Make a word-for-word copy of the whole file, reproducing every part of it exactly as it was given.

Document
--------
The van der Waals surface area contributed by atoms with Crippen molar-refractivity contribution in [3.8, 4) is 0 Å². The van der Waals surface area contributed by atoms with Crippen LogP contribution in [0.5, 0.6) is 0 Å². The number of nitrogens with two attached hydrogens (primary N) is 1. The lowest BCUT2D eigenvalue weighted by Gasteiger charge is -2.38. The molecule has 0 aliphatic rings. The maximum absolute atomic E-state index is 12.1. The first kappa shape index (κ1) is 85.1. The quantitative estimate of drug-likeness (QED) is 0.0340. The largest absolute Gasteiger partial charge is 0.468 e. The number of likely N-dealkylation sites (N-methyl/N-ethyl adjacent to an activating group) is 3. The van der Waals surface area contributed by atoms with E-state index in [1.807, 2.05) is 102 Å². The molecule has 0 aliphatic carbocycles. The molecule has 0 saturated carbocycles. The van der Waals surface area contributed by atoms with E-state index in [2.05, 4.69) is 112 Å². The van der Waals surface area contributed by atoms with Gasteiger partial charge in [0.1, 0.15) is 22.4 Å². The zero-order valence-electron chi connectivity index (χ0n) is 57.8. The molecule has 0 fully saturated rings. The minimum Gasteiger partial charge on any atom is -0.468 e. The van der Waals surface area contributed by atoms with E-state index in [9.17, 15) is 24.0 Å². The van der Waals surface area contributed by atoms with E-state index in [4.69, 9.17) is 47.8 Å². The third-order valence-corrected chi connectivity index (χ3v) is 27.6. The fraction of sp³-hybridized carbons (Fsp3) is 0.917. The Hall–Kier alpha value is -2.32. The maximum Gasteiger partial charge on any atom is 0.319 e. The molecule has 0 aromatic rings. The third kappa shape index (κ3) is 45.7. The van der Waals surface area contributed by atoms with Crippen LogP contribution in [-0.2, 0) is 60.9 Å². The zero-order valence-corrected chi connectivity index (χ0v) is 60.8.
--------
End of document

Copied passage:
The van der Waals surface area contributed by atoms with Crippen molar-refractivity contribution in [3.8, 4) is 0 Å². The van der Waals surface area contributed by atoms with Crippen LogP contribution in [0.5, 0.6) is 0 Å². The number of nitrogens with two attached hydrogens (primary N) is 1. The lowest BCUT2D eigenvalue weighted by Gasteiger charge is -2.38. The molecule has 0 aliphatic rings. The maximum absolute atomic E-state index is 12.1. The first kappa shape index (κ1) is 85.1. The quantitative estimate of drug-likeness (QED) is 0.0340. The largest absolute Gasteiger partial charge is 0.468 e. The number of likely N-dealkylation sites (N-methyl/N-ethyl adjacent to an activating group) is 3. The van der Waals surface area contributed by atoms with E-state index in [1.807, 2.05) is 102 Å². The molecule has 0 aliphatic carbocycles. The molecule has 0 saturated carbocycles. The van der Waals surface area contributed by atoms with E-state index in [2.05, 4.69) is 112 Å². The van der Waals surface area contributed by atoms with Gasteiger partial charge in [0.1, 0.15) is 22.4 Å². The zero-order valence-electron chi connectivity index (χ0n) is 57.8. The molecule has 0 fully saturated rings. The minimum Gasteiger partial charge on any atom is -0.468 e. The van der Waals surface area contributed by atoms with E-state index in [9.17, 15) is 24.0 Å². The van der Waals surface area contributed by atoms with E-state index in [4.69, 9.17) is 47.8 Å². The third-order valence-corrected chi connectivity index (χ3v) is 27.6. The fraction of sp³-hybridized carbons (Fsp3) is 0.917. The Hall–Kier alpha value is -2.32. The maximum Gasteiger partial charge on any atom is 0.319 e. The molecule has 0 aromatic rings. The third kappa shape index (κ3) is 45.7. The van der Waals surface area contributed by atoms with Crippen LogP contribution in [-0.2, 0) is 60.9 Å². The zero-order valence-corrected chi connectivity index (χ0v) is 60.8.